The first part of the confession about authors taking the short way out and not having their books professionally edited giving all self-published authors a bad name is absolutely true. It sucks and it's not fair, but it is true. About 6 years ago, I read a self-published book that was awful. It needed an editor for story flow and plot consistency, and quotation marks, it needed sooooooo many quotation marks. I actually had a pencil with me at all times while reading to try to add the quotation marks where they seemed to belong just so I could make sense of the dialogue that would switch speakers within a single paragraph, with minimal character tags. When I realized that book was self-published, I swore off self-published books. That one book made me decide to not waste my time or money on a whole class of books, because the experience was that bad.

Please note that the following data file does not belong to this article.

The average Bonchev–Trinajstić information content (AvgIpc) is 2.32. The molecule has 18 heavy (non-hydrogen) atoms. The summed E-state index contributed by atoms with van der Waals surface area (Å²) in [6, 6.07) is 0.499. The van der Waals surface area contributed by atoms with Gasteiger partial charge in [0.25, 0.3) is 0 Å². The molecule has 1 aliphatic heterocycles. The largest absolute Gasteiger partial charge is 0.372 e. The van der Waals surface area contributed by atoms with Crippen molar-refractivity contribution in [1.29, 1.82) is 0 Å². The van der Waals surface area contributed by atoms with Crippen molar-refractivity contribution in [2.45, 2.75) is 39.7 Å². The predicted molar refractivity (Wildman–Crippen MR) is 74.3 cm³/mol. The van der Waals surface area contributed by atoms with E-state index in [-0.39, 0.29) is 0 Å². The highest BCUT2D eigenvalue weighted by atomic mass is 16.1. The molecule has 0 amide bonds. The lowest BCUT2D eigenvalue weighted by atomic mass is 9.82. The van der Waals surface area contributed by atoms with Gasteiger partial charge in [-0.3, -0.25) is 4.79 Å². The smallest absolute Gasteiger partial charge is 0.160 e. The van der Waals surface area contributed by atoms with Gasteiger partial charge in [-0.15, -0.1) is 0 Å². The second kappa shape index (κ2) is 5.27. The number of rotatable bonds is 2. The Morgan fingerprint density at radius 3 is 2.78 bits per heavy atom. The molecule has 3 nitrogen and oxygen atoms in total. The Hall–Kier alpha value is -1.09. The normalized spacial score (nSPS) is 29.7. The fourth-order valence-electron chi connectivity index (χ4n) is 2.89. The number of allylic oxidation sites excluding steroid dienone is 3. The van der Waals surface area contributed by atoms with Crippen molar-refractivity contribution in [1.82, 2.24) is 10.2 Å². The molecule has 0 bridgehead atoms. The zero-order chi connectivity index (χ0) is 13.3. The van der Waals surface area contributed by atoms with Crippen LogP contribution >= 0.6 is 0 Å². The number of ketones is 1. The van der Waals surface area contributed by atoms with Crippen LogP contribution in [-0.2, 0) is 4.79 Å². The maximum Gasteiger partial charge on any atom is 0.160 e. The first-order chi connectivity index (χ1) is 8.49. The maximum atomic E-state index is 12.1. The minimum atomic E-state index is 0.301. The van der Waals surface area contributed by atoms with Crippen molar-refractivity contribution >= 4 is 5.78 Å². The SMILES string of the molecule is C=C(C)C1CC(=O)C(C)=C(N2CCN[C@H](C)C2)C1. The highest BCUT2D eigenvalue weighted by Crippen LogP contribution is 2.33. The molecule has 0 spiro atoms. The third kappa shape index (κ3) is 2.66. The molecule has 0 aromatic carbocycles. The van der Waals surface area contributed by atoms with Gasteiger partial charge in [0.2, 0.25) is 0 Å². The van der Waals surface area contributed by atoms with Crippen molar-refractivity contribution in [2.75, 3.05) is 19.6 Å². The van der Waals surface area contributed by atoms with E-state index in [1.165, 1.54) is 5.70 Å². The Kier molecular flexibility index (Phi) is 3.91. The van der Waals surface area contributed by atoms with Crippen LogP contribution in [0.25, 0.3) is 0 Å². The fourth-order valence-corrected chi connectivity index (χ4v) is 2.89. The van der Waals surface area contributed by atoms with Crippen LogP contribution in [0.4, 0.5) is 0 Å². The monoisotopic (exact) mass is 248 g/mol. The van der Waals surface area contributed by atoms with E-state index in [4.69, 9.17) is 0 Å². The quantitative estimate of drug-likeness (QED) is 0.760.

I stuck to my indie book celibacy until about 3 years ago when my sister-in-law told me that one of her cousins had a self-published book available for free on Amazon (because she knew I loved to read.) It was a free book so I 1-clicked it, and because the author is technically family, I decided to give it a shot, but my expectations were way low. Honestly, I was a huge ass in my attitude towards reading that book, like I was doing the author some big favor just by reading it, for free mind you. The book blew me away and redeemed my faith in indie authors, and made me realize that I had been a fool to discount indie books all because of one bad experience. Eventually that book/author led me to the indie community on Facebook which led to Courtney and me starting this blog.